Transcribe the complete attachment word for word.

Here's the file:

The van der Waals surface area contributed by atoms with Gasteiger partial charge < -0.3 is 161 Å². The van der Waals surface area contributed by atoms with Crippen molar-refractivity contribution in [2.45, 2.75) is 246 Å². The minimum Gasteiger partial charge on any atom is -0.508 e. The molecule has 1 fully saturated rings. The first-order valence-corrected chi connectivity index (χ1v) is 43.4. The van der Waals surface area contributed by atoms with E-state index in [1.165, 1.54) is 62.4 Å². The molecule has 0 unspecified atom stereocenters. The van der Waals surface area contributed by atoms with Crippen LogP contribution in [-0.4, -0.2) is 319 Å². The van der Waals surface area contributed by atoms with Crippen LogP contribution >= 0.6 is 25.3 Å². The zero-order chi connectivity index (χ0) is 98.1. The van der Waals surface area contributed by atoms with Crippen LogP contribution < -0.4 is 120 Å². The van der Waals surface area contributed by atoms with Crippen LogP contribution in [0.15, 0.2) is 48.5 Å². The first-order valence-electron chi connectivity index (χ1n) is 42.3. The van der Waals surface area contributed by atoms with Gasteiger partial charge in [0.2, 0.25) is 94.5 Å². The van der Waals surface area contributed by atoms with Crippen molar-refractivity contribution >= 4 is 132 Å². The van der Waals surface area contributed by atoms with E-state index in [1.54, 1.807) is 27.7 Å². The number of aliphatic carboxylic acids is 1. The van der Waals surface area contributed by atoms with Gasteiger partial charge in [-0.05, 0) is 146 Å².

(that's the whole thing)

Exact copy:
The van der Waals surface area contributed by atoms with Gasteiger partial charge < -0.3 is 161 Å². The van der Waals surface area contributed by atoms with Crippen molar-refractivity contribution in [2.45, 2.75) is 246 Å². The minimum Gasteiger partial charge on any atom is -0.508 e. The molecule has 1 fully saturated rings. The first-order valence-corrected chi connectivity index (χ1v) is 43.4. The van der Waals surface area contributed by atoms with E-state index in [1.165, 1.54) is 62.4 Å². The molecule has 0 unspecified atom stereocenters. The van der Waals surface area contributed by atoms with Crippen LogP contribution in [-0.4, -0.2) is 319 Å². The van der Waals surface area contributed by atoms with Crippen LogP contribution >= 0.6 is 25.3 Å². The zero-order chi connectivity index (χ0) is 98.1. The van der Waals surface area contributed by atoms with Crippen LogP contribution < -0.4 is 120 Å². The van der Waals surface area contributed by atoms with Crippen LogP contribution in [0.15, 0.2) is 48.5 Å². The first-order valence-electron chi connectivity index (χ1n) is 42.3. The van der Waals surface area contributed by atoms with Gasteiger partial charge in [0.2, 0.25) is 94.5 Å². The van der Waals surface area contributed by atoms with Crippen molar-refractivity contribution >= 4 is 132 Å². The van der Waals surface area contributed by atoms with E-state index in [1.54, 1.807) is 27.7 Å². The number of aliphatic carboxylic acids is 1. The van der Waals surface area contributed by atoms with Gasteiger partial charge in [-0.05, 0) is 146 Å².